On 10 January, we opened our doors – or, rather, the doors of Aviva Investors’ HQ conference centre at 1 Undershaft, aka ‘The Trellis’ – for over 300 delegates taking part in the Tomorrow’s Capitalism Forum.
As they arrived, they came downstairs through a portal fashioned by our oldest daughter, Gaia, made out of reclaimed plant materials. The central element picked up the overarching theme of flight and uplift, which would be centre-stage towards the end of the event.
In the event, the Forum – kicked off by Volans CEO Louise Kjellerup Roper and Tomorrow’s Capitalism Inquiry Lead Richard Roberts – proved to be a runaway success. And people loved the laser-cut wooden badges, one of which is shown below, featuring the Volans hummingbird logo:
The plenary sessions were also filmed – and Volans will be posting edited footage shortly. My own write-up on this blog has been slowed by the fact that we have been rebooting my website, ahead of a relaunch next week. But here are some highlights that have stuck in my memory – as we introduced the idea of the 2020s as “The Exponential Decade.”
That said, and speaking of reclaimed materials, I tackled exponentiality in my opening presentation by going back to Lester Brown’s work – particularly his 1978 book The Twenty-Ninth Day – to spotlight how poorly equipped our brains are to detect and respond to exponential trends. He was a huge influence on my own thinking – and I had the pleasure of meeting him several times, both in Davos and Washington, D.C.
You have almost certainly heard the riddle Brown based that book on. If waterlilies go from a standing start to clogging an entire lake, on what day is the lake surface half-covered? You guessed it.
The same theme of exponentiality was central to later presentations, including that given by Dr Catherine Tubb of RethinkX, spotlighting their work on radically different mobility solutions and, most recently, the coming disruption of the cow and cow-based industry sectors. Her point was underscored by the following slide, showing increasingly exponential adoption of a range of new technologies:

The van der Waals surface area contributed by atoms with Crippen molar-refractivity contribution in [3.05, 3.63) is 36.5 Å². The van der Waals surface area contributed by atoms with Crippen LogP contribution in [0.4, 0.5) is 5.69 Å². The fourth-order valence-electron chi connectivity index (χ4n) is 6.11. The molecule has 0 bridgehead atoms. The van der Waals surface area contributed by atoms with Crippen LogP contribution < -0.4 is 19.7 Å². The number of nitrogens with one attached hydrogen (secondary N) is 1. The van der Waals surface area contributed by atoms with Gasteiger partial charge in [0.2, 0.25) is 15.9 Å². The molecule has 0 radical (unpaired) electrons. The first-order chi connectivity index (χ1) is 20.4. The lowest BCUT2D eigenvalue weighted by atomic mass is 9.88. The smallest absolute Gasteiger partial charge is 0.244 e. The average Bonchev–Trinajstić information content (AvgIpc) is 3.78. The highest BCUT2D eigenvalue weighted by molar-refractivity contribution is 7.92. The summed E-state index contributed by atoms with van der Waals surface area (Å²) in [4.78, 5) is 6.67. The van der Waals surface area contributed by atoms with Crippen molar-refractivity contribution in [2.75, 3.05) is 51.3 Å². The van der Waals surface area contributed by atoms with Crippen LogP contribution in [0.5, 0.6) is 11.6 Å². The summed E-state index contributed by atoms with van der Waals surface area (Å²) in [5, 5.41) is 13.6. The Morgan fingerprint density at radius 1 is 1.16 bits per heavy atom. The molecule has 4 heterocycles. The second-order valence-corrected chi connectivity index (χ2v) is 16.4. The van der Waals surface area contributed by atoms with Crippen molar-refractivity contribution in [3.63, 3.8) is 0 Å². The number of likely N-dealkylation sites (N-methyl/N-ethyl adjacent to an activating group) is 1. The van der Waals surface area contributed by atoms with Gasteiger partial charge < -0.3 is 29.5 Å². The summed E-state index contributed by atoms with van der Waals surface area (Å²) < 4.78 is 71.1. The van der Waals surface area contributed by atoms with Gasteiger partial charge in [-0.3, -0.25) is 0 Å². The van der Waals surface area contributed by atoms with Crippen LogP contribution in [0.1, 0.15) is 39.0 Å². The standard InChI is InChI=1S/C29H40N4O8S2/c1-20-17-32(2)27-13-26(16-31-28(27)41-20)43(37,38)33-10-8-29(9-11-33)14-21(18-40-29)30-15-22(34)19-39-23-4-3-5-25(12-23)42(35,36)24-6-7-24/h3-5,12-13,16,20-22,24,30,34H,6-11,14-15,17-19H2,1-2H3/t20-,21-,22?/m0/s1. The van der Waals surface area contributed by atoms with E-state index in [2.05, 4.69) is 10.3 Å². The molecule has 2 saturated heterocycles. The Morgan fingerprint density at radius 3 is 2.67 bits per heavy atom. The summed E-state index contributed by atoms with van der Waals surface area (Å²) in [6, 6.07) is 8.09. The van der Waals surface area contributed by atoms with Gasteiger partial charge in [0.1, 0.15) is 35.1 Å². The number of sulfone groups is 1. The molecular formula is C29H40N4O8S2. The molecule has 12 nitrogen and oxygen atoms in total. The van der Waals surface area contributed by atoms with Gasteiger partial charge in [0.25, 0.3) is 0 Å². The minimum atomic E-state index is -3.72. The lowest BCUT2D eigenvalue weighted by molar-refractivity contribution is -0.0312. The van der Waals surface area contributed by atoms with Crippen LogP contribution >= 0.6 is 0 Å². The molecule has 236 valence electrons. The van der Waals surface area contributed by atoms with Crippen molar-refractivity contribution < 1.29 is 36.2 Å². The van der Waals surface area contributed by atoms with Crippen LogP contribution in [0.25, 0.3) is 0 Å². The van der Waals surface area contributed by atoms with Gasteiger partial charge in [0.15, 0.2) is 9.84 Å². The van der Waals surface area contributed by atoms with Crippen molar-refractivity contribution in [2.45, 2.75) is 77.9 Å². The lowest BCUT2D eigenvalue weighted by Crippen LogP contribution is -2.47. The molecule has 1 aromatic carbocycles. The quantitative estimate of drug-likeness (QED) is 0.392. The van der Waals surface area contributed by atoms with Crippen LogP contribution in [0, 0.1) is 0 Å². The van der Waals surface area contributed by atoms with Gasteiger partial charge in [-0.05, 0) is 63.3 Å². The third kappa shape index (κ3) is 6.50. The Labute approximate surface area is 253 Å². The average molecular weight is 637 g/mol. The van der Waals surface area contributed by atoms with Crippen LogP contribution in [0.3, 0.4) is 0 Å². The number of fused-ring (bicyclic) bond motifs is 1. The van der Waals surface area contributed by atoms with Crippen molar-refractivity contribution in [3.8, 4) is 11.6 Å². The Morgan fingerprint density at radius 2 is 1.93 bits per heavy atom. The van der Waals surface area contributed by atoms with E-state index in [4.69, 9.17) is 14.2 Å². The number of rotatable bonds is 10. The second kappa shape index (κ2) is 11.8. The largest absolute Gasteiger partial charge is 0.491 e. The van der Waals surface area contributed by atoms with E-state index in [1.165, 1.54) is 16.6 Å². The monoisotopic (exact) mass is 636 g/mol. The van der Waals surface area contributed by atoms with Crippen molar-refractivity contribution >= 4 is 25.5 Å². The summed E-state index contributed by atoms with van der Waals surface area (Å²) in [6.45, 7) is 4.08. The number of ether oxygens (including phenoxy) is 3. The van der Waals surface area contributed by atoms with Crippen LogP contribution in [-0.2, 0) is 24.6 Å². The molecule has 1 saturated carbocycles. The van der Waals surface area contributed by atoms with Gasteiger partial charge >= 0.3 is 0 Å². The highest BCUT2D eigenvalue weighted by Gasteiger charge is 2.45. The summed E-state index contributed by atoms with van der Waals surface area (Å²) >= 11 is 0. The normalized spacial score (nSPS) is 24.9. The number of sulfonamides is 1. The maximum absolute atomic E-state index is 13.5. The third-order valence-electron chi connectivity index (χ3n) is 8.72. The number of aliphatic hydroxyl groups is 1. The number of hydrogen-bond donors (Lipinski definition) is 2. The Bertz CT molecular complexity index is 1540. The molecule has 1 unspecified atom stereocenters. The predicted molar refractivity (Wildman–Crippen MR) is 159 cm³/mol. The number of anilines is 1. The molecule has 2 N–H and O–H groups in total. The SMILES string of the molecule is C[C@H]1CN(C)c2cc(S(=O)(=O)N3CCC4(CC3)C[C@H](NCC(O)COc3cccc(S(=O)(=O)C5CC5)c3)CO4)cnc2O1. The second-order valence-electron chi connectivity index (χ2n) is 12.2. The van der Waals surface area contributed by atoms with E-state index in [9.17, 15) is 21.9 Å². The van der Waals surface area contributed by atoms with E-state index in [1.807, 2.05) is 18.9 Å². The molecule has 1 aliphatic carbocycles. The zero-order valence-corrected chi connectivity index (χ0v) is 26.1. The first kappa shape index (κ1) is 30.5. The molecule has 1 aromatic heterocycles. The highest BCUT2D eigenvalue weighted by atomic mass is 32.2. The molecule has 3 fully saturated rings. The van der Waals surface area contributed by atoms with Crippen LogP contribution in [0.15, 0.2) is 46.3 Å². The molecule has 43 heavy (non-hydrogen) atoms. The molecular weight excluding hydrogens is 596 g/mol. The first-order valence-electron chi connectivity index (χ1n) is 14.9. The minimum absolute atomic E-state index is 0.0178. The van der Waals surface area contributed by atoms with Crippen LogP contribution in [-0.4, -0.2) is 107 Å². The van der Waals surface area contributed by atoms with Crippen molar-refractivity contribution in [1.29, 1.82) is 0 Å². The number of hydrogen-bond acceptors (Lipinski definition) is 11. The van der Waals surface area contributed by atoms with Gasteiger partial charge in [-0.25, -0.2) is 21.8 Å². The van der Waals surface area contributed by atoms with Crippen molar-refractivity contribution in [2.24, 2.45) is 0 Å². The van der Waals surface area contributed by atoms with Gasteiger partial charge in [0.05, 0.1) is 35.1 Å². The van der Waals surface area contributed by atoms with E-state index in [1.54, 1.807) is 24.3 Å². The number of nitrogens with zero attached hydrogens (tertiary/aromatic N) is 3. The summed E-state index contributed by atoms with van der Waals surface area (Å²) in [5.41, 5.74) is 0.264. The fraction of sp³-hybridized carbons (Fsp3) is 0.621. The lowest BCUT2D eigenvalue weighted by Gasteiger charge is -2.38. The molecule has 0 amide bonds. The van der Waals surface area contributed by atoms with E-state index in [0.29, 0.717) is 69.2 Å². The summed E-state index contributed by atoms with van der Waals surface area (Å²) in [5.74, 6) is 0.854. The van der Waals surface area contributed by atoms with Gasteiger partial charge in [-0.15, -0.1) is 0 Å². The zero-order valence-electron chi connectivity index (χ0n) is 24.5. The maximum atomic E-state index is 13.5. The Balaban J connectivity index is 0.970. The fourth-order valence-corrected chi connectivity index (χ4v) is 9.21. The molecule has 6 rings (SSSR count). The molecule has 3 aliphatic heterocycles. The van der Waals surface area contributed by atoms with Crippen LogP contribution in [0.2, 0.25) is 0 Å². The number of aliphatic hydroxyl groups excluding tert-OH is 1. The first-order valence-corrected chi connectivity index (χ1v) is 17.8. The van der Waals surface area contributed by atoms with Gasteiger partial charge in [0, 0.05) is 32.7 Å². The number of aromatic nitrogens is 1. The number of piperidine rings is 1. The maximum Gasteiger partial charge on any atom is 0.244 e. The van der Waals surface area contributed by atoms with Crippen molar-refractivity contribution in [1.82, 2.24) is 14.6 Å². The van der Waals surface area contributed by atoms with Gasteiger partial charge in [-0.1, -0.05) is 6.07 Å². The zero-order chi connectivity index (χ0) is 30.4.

A series of quick-fire panel sessions drew on the collective wisdom of some stellar speakers, covering ways to step up personally, organisationally, financially, politically and systemically.
Speakers came from such organisations as Aviva Investors, The Body Shop International, the Capital Institute, the CBI, Climate-KIC, Conservation Without Borders, Covestro, Forum for the Future, the Good Growth Company, the Impact Management Project, Neste, the Scottish Environmental Protection Agency (SEPA), the UK Green Building Council and Women for Women International. Glimpses of some of the sessions follow:
The quality of the discussions and the audience participation was impressive. And the audience numbers held constant throughout the day – a testament to real audience engagement. Some early conclusions can be found here in a summary from Richard Roberts.
Then I took over again for the final session, focusing on the rise of the Green Swan agenda – and announcing the first two prototype Green Swan Awards. They went to Sir Tim Smit of the Eden Project and Sacha Dench, aka the “Human Swan”. Details can be found here.
Here are some images from that session, including Louise (Kjellerup Roper) thanking everyone for coming – and steering them towards the evening reception.
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